Preference for the Roadster 2.0-litre has dropped to 4.0 per cent (formerly 17 per cent) while the Roadster GT 2.0-litre has fallen to 11 per cent (hitherto 35 per cent).
Meanwhile the RF 2.0-litre was now expected to snare 18 per cent of sales and the range topping RF GT 2.0-litre a dominant 42 per cent, with a 70 per cent skew towards the six-speed manual over the optional six-speed automatic (versus 60 per cent in 1.5-litre models).
Despite the change in model preferences, Mr Benders admitted that the MX-5 RF would steal sales from the MX-5 Roadster rather than add to volume overall. He further confessed that the arrival of a highly stylised hard-top bodystyle was designed to reverse the sharp decline in popularity that sportscar models usually face following an initial sales spike.
“What it (MX-5 RF) will do is hold up that sales line a bit longer because sports cars tend to be, well, the early adopters want them and then the number of people that come into the market drops off quite quickly,” he explained.
Asked whether the MX-5 was expected to increase sales for the brand in 2017, Mr Benders said that its volume was expected to be “roughly about the same.” Mazda Australia forecasts sales of 140 units per month, translating to 1680 annual volume – 103 sales higher than last year.
“Part of the reason for doing the RF styling the way it is was to differentiate it and make it a clearer decision,” he added.
“I want a soft-top, I want that silhouette or I want a hard-top style, I want the RF. It’s to broaden the appeal of the car, some people want that [coupe] look at feel and it broadens it.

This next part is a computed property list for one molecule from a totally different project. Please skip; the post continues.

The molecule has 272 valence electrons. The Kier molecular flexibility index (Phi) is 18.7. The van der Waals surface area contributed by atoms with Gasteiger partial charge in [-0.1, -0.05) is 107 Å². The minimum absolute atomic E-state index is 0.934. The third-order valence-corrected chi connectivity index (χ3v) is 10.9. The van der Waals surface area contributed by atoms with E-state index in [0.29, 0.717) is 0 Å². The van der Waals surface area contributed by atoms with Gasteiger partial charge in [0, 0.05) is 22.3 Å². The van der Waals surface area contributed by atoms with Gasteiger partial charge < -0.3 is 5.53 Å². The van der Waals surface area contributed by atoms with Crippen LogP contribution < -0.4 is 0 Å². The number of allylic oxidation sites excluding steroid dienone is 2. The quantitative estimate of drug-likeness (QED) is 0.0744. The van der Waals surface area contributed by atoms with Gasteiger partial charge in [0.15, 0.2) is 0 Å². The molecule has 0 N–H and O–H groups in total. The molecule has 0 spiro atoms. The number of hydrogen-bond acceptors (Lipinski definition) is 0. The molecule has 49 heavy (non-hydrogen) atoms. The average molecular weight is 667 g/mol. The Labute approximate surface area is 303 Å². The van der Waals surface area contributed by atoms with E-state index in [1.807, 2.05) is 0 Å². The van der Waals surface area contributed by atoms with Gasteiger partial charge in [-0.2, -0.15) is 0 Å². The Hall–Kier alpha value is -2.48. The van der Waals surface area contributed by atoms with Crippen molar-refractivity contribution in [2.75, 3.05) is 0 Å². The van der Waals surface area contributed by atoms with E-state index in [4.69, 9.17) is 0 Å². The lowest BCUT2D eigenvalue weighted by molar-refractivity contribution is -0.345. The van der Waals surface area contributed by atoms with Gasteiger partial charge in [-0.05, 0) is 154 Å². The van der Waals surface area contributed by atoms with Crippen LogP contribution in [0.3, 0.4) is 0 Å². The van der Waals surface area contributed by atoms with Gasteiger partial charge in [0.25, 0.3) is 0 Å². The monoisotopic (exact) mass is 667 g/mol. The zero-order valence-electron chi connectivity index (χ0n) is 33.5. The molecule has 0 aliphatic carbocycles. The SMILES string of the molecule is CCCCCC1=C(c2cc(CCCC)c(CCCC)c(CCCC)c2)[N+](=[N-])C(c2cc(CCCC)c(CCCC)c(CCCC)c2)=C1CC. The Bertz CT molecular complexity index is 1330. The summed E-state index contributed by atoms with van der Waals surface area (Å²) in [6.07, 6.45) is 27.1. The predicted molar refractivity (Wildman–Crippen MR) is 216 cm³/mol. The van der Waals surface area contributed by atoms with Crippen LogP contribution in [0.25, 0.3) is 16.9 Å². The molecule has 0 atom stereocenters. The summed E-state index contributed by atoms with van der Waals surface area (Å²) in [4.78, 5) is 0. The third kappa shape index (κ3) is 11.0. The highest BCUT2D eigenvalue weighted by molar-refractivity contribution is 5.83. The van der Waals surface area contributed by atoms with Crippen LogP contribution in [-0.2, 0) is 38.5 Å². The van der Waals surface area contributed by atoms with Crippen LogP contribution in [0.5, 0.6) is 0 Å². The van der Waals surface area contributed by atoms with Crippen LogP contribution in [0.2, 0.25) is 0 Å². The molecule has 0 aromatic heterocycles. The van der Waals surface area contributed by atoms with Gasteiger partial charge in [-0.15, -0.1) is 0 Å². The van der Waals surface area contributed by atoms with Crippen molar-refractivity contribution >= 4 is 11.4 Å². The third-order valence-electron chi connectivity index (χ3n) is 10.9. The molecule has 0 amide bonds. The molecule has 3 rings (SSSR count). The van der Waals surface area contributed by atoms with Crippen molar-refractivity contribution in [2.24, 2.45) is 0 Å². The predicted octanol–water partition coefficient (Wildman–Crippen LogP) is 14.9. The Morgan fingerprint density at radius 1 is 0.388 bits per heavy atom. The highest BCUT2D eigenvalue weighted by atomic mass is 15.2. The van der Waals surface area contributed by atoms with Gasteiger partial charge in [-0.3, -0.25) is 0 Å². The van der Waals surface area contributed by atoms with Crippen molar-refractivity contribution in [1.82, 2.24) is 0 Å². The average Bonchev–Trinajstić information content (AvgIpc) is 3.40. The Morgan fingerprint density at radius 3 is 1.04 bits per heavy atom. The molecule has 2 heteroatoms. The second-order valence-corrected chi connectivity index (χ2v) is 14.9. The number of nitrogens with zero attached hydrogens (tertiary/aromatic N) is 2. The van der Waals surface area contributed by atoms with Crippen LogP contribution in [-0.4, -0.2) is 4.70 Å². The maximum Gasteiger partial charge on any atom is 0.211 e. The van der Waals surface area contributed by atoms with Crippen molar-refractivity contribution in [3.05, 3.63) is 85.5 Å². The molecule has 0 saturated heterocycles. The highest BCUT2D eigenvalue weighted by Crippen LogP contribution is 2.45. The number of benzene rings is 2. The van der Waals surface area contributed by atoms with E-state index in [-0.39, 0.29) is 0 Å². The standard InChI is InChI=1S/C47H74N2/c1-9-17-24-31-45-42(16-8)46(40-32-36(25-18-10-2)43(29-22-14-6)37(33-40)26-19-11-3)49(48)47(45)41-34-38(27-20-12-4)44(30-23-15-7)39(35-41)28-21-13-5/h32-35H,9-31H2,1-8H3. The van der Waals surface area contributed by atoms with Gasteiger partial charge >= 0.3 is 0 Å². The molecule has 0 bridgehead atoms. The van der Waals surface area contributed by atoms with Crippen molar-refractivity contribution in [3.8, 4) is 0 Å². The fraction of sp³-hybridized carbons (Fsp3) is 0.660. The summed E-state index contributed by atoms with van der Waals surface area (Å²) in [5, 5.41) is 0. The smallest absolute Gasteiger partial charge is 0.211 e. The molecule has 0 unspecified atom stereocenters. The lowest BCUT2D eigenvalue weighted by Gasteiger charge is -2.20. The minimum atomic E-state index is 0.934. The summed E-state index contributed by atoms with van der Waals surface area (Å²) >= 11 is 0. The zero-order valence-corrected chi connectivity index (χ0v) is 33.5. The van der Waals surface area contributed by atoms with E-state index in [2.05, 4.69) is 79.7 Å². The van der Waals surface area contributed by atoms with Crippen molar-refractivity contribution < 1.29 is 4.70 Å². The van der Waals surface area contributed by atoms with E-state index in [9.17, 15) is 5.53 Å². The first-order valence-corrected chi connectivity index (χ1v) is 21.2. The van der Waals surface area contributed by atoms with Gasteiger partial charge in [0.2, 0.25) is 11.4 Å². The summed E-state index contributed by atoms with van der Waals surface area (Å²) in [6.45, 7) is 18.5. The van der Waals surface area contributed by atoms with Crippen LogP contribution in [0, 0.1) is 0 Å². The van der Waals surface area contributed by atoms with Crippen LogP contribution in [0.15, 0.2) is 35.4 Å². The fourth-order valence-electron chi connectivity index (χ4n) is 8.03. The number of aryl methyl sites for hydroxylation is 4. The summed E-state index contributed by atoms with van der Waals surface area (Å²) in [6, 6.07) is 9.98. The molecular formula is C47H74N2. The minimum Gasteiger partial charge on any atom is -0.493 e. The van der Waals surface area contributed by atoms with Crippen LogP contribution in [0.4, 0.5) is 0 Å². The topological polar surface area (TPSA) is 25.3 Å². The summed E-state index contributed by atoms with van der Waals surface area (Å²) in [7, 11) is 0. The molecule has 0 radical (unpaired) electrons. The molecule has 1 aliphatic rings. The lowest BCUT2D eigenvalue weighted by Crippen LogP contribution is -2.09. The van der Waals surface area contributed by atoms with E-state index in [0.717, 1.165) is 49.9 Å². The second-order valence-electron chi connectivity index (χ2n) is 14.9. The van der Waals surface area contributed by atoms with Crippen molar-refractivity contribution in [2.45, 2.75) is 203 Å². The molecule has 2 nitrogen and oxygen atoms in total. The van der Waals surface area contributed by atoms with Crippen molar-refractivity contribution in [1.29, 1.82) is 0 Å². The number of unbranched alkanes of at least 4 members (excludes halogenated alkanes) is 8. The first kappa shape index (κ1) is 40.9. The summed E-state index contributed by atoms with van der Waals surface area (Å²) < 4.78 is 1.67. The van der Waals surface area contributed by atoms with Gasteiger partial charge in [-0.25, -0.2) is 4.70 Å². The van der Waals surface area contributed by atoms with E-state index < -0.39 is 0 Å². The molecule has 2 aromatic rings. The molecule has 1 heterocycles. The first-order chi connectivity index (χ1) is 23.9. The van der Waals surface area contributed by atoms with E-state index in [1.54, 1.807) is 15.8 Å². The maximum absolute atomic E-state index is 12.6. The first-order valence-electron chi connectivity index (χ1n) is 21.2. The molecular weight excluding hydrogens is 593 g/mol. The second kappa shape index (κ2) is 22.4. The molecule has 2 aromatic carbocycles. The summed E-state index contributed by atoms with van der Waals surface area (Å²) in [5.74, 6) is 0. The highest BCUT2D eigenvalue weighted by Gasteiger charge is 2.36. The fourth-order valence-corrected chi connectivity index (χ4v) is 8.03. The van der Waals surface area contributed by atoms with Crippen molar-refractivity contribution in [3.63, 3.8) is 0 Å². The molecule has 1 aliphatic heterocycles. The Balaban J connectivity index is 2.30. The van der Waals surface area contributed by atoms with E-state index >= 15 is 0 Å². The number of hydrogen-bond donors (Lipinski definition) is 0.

“With the NC the hard-top was basically just replacing the soft-top with a hard-top, everything else looked the same, so it was a matter of functionality more than anything. Now you’re making a design choice.” Mazda has compensated for the RF’s stiffer structure and heavier roof mechanism by tweaking the suspension and hollowing out underfloor bracing to keep the weight impost to just 47kg over the Roadster – 1080kg versus 1033kg.
It also said the smaller dimensions of the ND generation meant the company would have needed to reduce boot space substantially or lengthen the wheelbase if all three pieces of the roof were to be stowed, citing 70mm less length in the roof stowage area compared with the previous NC generation.
The company reiterated that neither were desirable options, so the decision was made to create a ‘flying buttress’ design connected by a rail that lifts above the bootlid, allows the rear window and roof pieces to stow, and returns overhead. Luggage space drops by just three litres to 127L.
The MX-5 Roadster and MX-5 RF share standard specification with the exception of 16-inch alloy wheels for the former’s 1.5-litre compared with 17-inch alloy wheels for all other model grades.
The 2.0-litre four-cylinder petrol engine continues with 118kW/200Nm, but the RF claims a manual-auto 7.0-7.4 litres per 100 kilometres on the combined cycle consumption test compared with the Roadster’s 6.9-7.1L/100km.
Cloth trim, manual air-conditioning, satellite navigation, cruise control, remote central locking, rear cross-traffic alert, blind-spot monitor, a limited-slip differential and tyre pressure monitoring system are standard on all models.
The MX-5 GT RF adds automatic on/off headlights and wipers, auto-dimming rearview mirror, heated door mirrors, leather-trimmed and heated front seats, climate control air-conditioning, nine-speaker/203-watt Bose audio system, adaptive front headlights and keyless auto-entry system.
Selecting the $1000-optional RF-exclusive black roof option also brings Chroma brown Nappa leather, adding to the black and tan colours available on the GT.
The only option is a new Machine Grey Metallic hue adding to the previously available Soul Red Metallic at a cost of $300 extra on all MX-5 models.